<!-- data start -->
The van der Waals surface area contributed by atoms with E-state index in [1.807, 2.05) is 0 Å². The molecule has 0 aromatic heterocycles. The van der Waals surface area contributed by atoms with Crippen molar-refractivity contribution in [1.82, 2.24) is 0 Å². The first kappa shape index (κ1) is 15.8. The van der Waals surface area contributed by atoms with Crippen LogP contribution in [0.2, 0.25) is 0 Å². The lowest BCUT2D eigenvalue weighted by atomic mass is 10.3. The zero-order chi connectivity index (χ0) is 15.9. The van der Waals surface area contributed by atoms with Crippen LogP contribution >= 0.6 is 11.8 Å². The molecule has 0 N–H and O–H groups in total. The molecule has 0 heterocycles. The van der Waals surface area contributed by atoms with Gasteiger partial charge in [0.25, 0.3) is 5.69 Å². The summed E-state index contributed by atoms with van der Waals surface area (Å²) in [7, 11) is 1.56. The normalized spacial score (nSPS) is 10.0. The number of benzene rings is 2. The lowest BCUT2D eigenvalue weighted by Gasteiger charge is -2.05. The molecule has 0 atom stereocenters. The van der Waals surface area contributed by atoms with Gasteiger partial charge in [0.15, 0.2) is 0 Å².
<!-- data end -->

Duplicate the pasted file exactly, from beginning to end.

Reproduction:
The van der Waals surface area contributed by atoms with E-state index in [1.807, 2.05) is 0 Å². The molecule has 0 aromatic heterocycles. The van der Waals surface area contributed by atoms with Crippen molar-refractivity contribution in [1.82, 2.24) is 0 Å². The first kappa shape index (κ1) is 15.8. The van der Waals surface area contributed by atoms with Crippen LogP contribution in [0.2, 0.25) is 0 Å². The lowest BCUT2D eigenvalue weighted by atomic mass is 10.3. The zero-order chi connectivity index (χ0) is 15.9. The van der Waals surface area contributed by atoms with Crippen LogP contribution >= 0.6 is 11.8 Å². The molecule has 0 N–H and O–H groups in total. The molecule has 0 heterocycles. The van der Waals surface area contributed by atoms with Gasteiger partial charge in [0.25, 0.3) is 5.69 Å². The summed E-state index contributed by atoms with van der Waals surface area (Å²) in [7, 11) is 1.56. The normalized spacial score (nSPS) is 10.0. The number of benzene rings is 2. The lowest BCUT2D eigenvalue weighted by Gasteiger charge is -2.05. The molecule has 0 atom stereocenters. The van der Waals surface area contributed by atoms with Gasteiger partial charge in [0.15, 0.2) is 0 Å².